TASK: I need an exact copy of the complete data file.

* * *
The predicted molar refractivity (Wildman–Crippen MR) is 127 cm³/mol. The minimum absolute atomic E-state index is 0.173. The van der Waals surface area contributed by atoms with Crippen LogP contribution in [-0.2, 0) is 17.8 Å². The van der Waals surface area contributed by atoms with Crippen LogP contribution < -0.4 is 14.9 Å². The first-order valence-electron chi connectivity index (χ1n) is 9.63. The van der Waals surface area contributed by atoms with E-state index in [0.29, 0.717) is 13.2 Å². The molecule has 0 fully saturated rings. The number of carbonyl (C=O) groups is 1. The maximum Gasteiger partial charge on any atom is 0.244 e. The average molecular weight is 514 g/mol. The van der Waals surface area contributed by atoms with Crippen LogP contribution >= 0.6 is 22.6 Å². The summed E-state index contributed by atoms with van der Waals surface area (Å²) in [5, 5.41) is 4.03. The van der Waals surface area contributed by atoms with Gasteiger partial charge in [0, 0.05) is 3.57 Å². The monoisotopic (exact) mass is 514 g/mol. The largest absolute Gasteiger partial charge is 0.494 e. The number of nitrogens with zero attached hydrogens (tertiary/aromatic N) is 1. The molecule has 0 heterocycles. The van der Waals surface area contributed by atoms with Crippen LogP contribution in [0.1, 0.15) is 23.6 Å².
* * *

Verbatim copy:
The predicted molar refractivity (Wildman–Crippen MR) is 127 cm³/mol. The minimum absolute atomic E-state index is 0.173. The van der Waals surface area contributed by atoms with Crippen LogP contribution in [-0.2, 0) is 17.8 Å². The van der Waals surface area contributed by atoms with Crippen LogP contribution < -0.4 is 14.9 Å². The first-order valence-electron chi connectivity index (χ1n) is 9.63. The van der Waals surface area contributed by atoms with E-state index in [0.29, 0.717) is 13.2 Å². The molecule has 0 fully saturated rings. The number of carbonyl (C=O) groups is 1. The maximum Gasteiger partial charge on any atom is 0.244 e. The average molecular weight is 514 g/mol. The van der Waals surface area contributed by atoms with Crippen LogP contribution >= 0.6 is 22.6 Å². The summed E-state index contributed by atoms with van der Waals surface area (Å²) in [5, 5.41) is 4.03. The van der Waals surface area contributed by atoms with Gasteiger partial charge in [0, 0.05) is 3.57 Å². The monoisotopic (exact) mass is 514 g/mol. The largest absolute Gasteiger partial charge is 0.494 e. The number of nitrogens with zero attached hydrogens (tertiary/aromatic N) is 1. The molecule has 0 heterocycles. The van der Waals surface area contributed by atoms with Crippen LogP contribution in [0.1, 0.15) is 23.6 Å².